National Records of Scotland

Preserving the past, Recording the present, Informing the future

Drug-related Deaths in Scotland in 2003

Drug-related Deaths in Scotland in 2003

Annex A - Notes on the definition of 'drug-related' deaths

1. The definition of a 'drug-related death' is not straightforward. A useful discussion on the definitional problems may be found in an article, 'Drug-related Mortality', on the National Statistics website and in the Office for National Statistics publication Population Trends [Footnote 3]. More recently, a report, 'Reducing Drug-related Deaths', [Footnote 1] by the Advisory Council on the Misuse of Drugs (ACMD) considered current systems used in the United Kingdom to collect and analyse data on drug related deaths. In its report, the ACMD recommended that 'a short life technical working group should be brought together to reach agreement on a consistent coding framework to be used in future across England, Wales, Scotland and Northern Ireland'. The National Record of Scotland was represented on this group and this paper presents information on drug-related deaths using the approach agreed. (The Advisory Council on the Misuse of Drugs web pages are on the UK government website.)

2. The baseline covers the following cause of death categories (the relevant codes from the International Classification of Diseases, Tenth Revision (ICD10), are given in brackets):

  1. deaths where the underlying cause of death has been coded to the following sub-categories of 'mental and behavioural disorders due to psychoactive substance use':
    1. opioids (F11);
    2. cannabinoids (F12);
    3. sedatives or hypnotics (F13);
    4. cocaine (F14);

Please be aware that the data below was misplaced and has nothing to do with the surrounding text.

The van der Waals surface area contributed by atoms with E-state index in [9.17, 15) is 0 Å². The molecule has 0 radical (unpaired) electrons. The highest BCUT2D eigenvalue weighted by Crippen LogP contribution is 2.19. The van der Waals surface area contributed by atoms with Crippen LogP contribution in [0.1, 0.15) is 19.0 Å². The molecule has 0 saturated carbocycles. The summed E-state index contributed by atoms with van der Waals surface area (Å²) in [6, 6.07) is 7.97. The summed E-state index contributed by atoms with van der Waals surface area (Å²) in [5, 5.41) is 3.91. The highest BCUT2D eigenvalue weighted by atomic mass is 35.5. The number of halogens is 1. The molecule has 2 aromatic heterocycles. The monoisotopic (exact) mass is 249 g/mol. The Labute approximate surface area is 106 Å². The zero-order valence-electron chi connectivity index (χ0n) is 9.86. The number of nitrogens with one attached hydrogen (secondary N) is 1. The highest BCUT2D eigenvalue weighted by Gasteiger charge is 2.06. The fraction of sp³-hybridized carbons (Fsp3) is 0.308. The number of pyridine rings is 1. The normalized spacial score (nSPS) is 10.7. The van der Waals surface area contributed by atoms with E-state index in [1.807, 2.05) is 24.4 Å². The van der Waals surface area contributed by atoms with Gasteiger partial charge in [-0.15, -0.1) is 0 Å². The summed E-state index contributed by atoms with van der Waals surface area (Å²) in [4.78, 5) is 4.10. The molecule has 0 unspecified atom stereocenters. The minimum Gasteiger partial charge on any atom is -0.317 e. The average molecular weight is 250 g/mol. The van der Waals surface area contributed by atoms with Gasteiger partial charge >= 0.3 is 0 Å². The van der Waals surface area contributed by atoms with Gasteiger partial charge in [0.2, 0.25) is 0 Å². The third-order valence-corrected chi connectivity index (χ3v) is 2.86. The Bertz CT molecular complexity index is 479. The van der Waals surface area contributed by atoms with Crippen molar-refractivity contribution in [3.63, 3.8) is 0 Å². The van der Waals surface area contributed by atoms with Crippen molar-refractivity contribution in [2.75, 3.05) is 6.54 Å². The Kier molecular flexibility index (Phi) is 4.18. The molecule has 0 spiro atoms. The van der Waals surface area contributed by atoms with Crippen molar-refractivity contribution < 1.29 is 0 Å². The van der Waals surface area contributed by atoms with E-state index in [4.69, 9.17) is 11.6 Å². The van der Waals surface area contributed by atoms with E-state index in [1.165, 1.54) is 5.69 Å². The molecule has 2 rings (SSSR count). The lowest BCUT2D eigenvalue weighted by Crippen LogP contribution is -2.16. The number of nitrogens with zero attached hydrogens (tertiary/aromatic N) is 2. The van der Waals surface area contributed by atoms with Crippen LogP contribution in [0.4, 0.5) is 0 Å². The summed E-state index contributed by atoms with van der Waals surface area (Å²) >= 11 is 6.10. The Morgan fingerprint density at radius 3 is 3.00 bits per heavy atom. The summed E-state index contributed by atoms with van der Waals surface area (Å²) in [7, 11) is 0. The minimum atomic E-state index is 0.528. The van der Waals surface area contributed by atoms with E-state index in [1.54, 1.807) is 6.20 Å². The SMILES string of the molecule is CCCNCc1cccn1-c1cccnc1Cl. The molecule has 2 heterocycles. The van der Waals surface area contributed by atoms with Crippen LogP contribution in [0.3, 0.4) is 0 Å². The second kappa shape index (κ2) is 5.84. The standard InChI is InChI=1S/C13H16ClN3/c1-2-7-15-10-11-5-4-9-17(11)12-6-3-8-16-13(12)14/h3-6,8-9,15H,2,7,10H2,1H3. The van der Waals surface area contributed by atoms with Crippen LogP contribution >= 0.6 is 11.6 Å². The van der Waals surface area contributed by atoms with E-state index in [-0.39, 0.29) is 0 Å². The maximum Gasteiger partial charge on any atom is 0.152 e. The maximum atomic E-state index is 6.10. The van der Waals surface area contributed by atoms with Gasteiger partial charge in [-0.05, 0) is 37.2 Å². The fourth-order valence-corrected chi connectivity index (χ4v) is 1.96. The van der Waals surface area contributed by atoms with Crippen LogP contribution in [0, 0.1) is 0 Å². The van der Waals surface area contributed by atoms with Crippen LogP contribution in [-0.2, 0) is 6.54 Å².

5. other stimulants, including caffeine (F15);
    6. hallucinogens (F16); and
    7. multiple drug use and use of other psychoactive substances (F19).
  2. deaths coded to the following categories and where a drug listed under the Misuse of Drugs Act (1971) was known to be present in the body at the time of death:
    1. accidental poisoning (X40 - X44);
    2. intentional self-poisoning by drugs, medicaments and biological substances (X60 - X64);
    3. assault by drugs, medicaments and biological substances (X85); and
    4. event of undetermined intent, poisoning (Y10 - Y14).

3. Categories of death excluded:

  1. deaths coded to mental and behavioural disorders due to the use of alcohol (F10), tobacco (F17) and volatile substances (F18);
  2. deaths coded to drug abuse which were caused by secondary infections and related complications (for example the 20 or so deaths in 2000 caused by clostridium novyi infection);
  3. deaths from AIDS where the risk factor was believed to be the sharing of needles;
  4. deaths from road traffic and other accidents which occurred under the influence of drugs; and
  5. deaths where a drug listed under the Misuse of Drugs Act was present because it was part of a compound analgesic or cold remedy: specific examples are:
    Co-proxamol: paracetamol, dextropropoxyphene
    Co-dydramol: paracetamol, dihydrocodeine
    Co-codamol: paracetamol, codeine sulphate

    All three of these compound analgesics, but particularly co-proxamol, are commonly used in suicidal overdoses.

    Note: As it is believed that dextropropoxyphene is rarely if ever available other than as a constituent of a paracetamol compound, it has been ignored on all occasions (even if there is no mention of a compound analgesic or paracetamol). However, deaths involving codeine or dihydrocodeine without mention of paracetamol have been included in the baseline as these drugs are routinely available on their own and known to be abused in this form.

Footnotes

1
The Advisory Council on the Misuse of Drugs. Reducing drug related deaths. Home Office, 2000.
2
Arrundale J and Cole S K. Collection of information on drug-related deaths by the National Records of Scotland. NRS, 1995.
3

Christophersen O, Rooney C and Kelly S. Drug-related mortality: methods and trends. Population Trends 93, Office for National Statistics, 1998.

 

All statistical publications